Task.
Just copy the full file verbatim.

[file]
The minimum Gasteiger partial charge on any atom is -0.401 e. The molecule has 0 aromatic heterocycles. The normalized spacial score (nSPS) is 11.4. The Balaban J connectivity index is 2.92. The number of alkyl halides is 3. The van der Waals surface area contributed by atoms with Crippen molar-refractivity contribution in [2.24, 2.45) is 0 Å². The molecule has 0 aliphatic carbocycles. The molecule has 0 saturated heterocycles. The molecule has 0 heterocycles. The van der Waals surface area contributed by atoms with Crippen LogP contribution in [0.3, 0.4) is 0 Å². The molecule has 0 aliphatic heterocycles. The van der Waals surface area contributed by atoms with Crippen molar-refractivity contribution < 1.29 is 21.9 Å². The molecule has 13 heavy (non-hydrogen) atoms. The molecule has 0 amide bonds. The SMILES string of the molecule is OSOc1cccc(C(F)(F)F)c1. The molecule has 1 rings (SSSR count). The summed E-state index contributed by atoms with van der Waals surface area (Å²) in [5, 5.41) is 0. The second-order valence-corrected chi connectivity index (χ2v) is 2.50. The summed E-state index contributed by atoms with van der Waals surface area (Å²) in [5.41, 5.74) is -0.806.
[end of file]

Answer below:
The minimum Gasteiger partial charge on any atom is -0.401 e. The molecule has 0 aromatic heterocycles. The normalized spacial score (nSPS) is 11.4. The Balaban J connectivity index is 2.92. The number of alkyl halides is 3. The van der Waals surface area contributed by atoms with Crippen molar-refractivity contribution in [2.24, 2.45) is 0 Å². The molecule has 0 aliphatic carbocycles. The molecule has 0 saturated heterocycles. The molecule has 0 heterocycles. The van der Waals surface area contributed by atoms with Crippen LogP contribution in [0.3, 0.4) is 0 Å². The molecule has 0 aliphatic heterocycles. The van der Waals surface area contributed by atoms with Crippen molar-refractivity contribution < 1.29 is 21.9 Å². The molecule has 13 heavy (non-hydrogen) atoms. The molecule has 0 amide bonds. The SMILES string of the molecule is OSOc1cccc(C(F)(F)F)c1. The molecule has 1 rings (SSSR count). The summed E-state index contributed by atoms with van der Waals surface area (Å²) in [5, 5.41) is 0. The second-order valence-corrected chi connectivity index (χ2v) is 2.50. The summed E-state index contributed by atoms with van der Waals surface area (Å²) in [5.41, 5.74) is -0.806.